Don’t be afraid to change prices mid-season either. If you grow in a heated tunnel and get tomatoes to market before anyone else, set these at a higher price. They’re a hot commodity! Growing late-season patty pan squash after everyone else has moved on to kale and spinach? That may also get you top dollar. 

    Pro tips for pricing at the market: 

    • DO mark every item clearly and boldly. Customers don’t love asking for prices. 
    • DO have a two-for or three-for deal on items you want to move a lot of. For example, herbs $3 each or 3 for $8. 
    • DO offer bulk deals during the peak season of squash, tomatoes, etc. 
    • DO use even numbers, rounding up or down to the nearest $0.25 if selling by weight. 
    • But DON’T lower prices unless you have to. 
    • DON’T be afraid to be the have the highest price
    • DON’T undercut your competitors. Look at them as cooperators and partners instead of competitors. 

    Take note of what sold well on certain weeks at the market. Maybe basil sells better when you display it next to the tomatoes with a recipe card for Caprese. Or perhaps jalapeños sell better when placed next to onions and tomatoes and offered at a bundle price.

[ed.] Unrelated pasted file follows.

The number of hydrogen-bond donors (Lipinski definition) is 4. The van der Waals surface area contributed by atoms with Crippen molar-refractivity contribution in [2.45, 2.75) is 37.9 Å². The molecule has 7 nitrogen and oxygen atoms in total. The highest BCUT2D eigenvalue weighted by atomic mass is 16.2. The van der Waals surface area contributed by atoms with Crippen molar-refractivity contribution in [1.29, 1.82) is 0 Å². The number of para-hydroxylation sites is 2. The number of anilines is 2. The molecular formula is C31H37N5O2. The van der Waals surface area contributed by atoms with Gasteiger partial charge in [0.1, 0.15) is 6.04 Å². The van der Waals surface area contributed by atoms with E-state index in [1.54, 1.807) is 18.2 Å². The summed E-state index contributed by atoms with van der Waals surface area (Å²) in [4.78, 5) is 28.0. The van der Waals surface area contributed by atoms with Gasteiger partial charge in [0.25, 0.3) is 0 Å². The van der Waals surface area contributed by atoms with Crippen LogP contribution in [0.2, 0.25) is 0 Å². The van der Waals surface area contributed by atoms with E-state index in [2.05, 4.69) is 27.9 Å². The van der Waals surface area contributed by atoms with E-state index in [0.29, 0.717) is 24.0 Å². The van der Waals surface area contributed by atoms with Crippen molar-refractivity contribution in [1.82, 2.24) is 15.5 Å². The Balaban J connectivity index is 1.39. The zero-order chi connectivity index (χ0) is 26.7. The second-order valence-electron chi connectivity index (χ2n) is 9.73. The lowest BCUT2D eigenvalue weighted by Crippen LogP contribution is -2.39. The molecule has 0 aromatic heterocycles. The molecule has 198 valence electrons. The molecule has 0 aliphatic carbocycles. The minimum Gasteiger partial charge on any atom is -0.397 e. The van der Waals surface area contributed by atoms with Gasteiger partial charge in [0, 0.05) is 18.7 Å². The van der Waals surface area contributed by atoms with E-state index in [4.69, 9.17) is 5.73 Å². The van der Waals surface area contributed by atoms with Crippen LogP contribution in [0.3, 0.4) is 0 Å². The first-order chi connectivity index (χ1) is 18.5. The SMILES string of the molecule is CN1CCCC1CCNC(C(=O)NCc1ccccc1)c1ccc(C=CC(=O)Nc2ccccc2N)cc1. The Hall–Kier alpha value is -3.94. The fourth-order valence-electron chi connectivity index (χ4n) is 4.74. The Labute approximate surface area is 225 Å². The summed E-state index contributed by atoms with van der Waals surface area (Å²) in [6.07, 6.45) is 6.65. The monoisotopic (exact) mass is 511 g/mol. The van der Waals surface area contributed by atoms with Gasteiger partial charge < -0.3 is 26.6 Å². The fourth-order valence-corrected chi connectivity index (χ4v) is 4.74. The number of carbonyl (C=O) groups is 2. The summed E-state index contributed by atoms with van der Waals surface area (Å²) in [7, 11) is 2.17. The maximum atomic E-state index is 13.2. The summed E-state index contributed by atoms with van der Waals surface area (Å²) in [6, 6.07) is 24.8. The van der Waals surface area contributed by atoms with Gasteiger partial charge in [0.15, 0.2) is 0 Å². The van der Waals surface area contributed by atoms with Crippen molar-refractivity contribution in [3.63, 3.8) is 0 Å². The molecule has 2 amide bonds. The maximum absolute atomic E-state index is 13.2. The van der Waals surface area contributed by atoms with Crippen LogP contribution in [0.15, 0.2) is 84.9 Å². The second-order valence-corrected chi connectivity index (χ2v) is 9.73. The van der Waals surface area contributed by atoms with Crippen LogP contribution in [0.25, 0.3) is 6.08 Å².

The meaning of “organic” has shifted as farmers have attempted to “take it back”. For many small-scale growers, the cost of organic certification is cost-prohibitive and may be unnecessary. Selling organic produce does not require you to be organically certified; you just have to convey your growing practices to your customers. Follow organic standards, provide transparency to your customers, and show them how you grow. Sometimes, that’s all it takes to gain their trust.

    There are also farmer-run programs like Certified Naturally Grown (CNG) that require peer-to-peer reviews and whose fees are much lower. Different states have different rules for labeling food “organic,” so check the regulations in your area before you make up your signs. 


    If you’ve got fresh produce, there’s a sales outlet for it. Do some groundwork on what options are in your area and learn about local rules and regulations. Then, start enjoying your extra side hustle earnings.

    By Jenna Rich